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CFDs are complex instruments and come with a high risk of losing money rapidly due to leverage. 69% of retail investor accounts lose money when trading CFDs with this provider. You should consider whether you understand how CFDs work, and whether you can afford to take the high risk of losing your money. CFDs are complex instruments and come with a high risk of losing money rapidly due to leverage. 69% of retail investor accounts lose money when trading CFDs with this provider. You should consider whether you understand how CFDs work, and whether you can afford to take the high risk of losing your money.

How to trade stocks

Want to buy and sell shares online? Get started with this step-by-step guide on how to start trading stocks.

The stock market is full of opportunities for every level of trader, with thousands of shares to choose from and a variety of different ways to get involved. However you’d like to start buying and selling stocks online, you’ll need to follow these four steps:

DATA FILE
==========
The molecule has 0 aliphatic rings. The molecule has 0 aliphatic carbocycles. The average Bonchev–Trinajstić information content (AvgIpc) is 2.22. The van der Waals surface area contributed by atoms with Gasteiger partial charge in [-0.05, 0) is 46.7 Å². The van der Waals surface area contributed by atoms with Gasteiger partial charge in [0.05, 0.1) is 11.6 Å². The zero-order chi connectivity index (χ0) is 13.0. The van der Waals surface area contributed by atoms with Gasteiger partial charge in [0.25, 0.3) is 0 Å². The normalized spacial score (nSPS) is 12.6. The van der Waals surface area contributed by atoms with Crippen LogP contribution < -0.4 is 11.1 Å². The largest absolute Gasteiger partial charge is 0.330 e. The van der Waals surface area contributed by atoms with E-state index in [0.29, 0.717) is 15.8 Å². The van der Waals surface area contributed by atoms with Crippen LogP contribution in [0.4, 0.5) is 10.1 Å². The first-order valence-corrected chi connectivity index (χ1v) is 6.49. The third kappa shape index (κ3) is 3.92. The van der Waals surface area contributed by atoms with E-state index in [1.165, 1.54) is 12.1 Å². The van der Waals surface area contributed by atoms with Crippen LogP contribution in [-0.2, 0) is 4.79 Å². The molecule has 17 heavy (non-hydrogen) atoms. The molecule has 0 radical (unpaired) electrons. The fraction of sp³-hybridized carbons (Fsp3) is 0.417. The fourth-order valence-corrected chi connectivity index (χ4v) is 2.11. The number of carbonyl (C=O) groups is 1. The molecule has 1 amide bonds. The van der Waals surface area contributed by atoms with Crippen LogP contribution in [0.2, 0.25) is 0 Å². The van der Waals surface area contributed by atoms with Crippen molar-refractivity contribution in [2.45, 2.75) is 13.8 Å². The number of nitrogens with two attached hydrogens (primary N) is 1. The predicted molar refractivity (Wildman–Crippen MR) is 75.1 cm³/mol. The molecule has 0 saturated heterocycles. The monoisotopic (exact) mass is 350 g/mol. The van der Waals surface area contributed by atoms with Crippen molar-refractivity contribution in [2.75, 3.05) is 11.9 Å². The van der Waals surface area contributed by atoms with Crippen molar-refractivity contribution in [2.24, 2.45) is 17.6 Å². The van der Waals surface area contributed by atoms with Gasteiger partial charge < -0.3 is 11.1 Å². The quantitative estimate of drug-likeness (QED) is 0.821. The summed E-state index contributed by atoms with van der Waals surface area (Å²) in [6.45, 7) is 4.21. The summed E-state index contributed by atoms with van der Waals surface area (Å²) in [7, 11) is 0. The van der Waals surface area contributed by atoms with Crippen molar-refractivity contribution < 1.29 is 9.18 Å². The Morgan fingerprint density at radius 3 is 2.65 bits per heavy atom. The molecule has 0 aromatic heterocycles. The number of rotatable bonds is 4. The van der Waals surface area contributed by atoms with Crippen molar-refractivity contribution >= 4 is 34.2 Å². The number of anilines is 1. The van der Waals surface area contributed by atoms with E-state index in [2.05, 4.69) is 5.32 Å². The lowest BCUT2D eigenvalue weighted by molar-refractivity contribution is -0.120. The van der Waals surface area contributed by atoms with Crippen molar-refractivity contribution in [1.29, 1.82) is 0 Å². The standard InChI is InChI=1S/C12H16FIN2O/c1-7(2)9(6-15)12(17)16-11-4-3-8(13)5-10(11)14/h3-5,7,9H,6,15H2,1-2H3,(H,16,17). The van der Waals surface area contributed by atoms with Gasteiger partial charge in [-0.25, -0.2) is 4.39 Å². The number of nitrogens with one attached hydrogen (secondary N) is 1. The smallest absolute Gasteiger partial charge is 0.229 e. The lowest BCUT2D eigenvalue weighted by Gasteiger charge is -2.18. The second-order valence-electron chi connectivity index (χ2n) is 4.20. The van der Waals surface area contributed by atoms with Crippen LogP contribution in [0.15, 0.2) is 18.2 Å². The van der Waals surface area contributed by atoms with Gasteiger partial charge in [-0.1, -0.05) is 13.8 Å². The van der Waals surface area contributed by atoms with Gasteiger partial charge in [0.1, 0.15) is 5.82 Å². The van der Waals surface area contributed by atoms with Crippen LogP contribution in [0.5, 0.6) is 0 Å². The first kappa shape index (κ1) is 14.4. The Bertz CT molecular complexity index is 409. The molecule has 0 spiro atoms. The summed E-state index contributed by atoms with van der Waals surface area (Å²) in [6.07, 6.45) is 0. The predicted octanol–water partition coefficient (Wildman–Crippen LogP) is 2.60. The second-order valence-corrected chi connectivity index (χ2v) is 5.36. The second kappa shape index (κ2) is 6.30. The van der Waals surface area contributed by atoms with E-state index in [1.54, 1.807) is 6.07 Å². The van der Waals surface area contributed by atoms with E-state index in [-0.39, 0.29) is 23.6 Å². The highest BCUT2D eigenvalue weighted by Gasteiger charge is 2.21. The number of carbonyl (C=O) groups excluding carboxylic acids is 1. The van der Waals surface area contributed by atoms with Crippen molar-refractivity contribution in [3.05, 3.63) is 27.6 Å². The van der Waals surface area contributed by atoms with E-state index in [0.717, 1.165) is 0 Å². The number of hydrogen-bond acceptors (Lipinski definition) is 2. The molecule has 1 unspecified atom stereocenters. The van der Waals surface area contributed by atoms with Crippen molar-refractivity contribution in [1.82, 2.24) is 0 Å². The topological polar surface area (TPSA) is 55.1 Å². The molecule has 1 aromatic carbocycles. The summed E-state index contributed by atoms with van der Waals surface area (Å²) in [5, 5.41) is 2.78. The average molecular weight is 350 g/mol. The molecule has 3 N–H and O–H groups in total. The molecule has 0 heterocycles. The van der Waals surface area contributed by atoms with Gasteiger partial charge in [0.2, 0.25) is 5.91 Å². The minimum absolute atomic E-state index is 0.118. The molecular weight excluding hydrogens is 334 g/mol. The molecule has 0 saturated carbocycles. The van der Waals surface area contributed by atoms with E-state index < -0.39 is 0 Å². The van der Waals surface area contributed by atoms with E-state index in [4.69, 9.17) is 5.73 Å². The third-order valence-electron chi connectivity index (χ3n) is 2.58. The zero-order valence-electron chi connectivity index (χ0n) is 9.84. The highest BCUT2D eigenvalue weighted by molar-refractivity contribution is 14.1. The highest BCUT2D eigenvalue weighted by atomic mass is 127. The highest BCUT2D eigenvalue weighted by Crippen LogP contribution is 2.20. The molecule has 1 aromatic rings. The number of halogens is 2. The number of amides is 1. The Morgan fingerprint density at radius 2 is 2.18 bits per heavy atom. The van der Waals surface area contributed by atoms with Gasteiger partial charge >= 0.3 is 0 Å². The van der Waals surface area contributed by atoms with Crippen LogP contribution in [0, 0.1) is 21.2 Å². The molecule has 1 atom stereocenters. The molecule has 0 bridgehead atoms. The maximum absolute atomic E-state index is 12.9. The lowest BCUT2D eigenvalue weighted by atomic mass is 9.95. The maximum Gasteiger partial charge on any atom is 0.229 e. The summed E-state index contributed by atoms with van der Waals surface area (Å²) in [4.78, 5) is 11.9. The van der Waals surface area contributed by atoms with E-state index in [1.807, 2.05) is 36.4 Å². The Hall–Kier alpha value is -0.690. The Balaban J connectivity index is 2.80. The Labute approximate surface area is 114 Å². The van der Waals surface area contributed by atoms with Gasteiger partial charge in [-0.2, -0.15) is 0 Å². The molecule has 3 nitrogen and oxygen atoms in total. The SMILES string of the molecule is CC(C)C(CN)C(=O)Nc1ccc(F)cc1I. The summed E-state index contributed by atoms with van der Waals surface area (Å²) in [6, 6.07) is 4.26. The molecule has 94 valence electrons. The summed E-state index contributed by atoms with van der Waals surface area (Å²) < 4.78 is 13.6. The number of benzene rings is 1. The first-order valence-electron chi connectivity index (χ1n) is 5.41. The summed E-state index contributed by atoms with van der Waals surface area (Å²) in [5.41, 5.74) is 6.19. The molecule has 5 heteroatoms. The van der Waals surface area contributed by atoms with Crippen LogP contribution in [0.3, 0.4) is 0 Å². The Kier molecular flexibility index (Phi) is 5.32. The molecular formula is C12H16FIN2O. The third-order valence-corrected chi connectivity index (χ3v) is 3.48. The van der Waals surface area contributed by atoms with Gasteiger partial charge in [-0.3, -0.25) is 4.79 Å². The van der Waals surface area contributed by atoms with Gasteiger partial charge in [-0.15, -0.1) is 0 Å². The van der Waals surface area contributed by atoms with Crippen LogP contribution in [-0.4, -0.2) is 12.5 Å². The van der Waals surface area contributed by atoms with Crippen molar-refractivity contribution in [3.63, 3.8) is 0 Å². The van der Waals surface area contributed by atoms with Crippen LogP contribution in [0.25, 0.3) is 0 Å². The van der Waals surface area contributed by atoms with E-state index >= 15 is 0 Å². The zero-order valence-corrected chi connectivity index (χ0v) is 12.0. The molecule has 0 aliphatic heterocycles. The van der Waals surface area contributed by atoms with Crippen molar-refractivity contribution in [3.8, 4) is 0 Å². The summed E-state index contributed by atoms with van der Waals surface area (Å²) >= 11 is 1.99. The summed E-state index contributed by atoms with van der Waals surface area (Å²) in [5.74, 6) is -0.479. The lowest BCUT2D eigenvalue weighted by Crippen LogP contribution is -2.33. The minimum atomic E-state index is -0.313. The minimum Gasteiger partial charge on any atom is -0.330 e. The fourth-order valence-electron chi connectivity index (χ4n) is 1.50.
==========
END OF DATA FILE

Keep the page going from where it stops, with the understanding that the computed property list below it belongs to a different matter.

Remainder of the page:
1. Learn how the stock market works
  2. Choose between trading and investing
  3. Build your trading plan
  4. Make your first trade

How does the stock market work?

Most share trading takes place on stock exchanges like the New York Stock Exchange or London Stock Exchange, which facilitate the buying and selling of shares between different parties. You have to be registered to trade directly on an exchange, though, so most people will go through a stockbroker.

In leveraged trading, your provider takes the place of your stockbroker – opening and closing positions based on your instructions. Today, the majority of retail share trading takes place online, using a platform to communicate with your broker or provider.

What moves stock markets?

Like any financial market, the biggest driver of share price volatility is supply and demand. 

Share supply

There’s always a limited number of available shares in any company – although it can choose to release more, or buy some back to reduce the supply on the market. If a company releases more stock and demand doesn’t rise to match the increased supply, its share price will go down. A buyback without a corresponding drop in demand, meanwhile, will increase a company’s share price.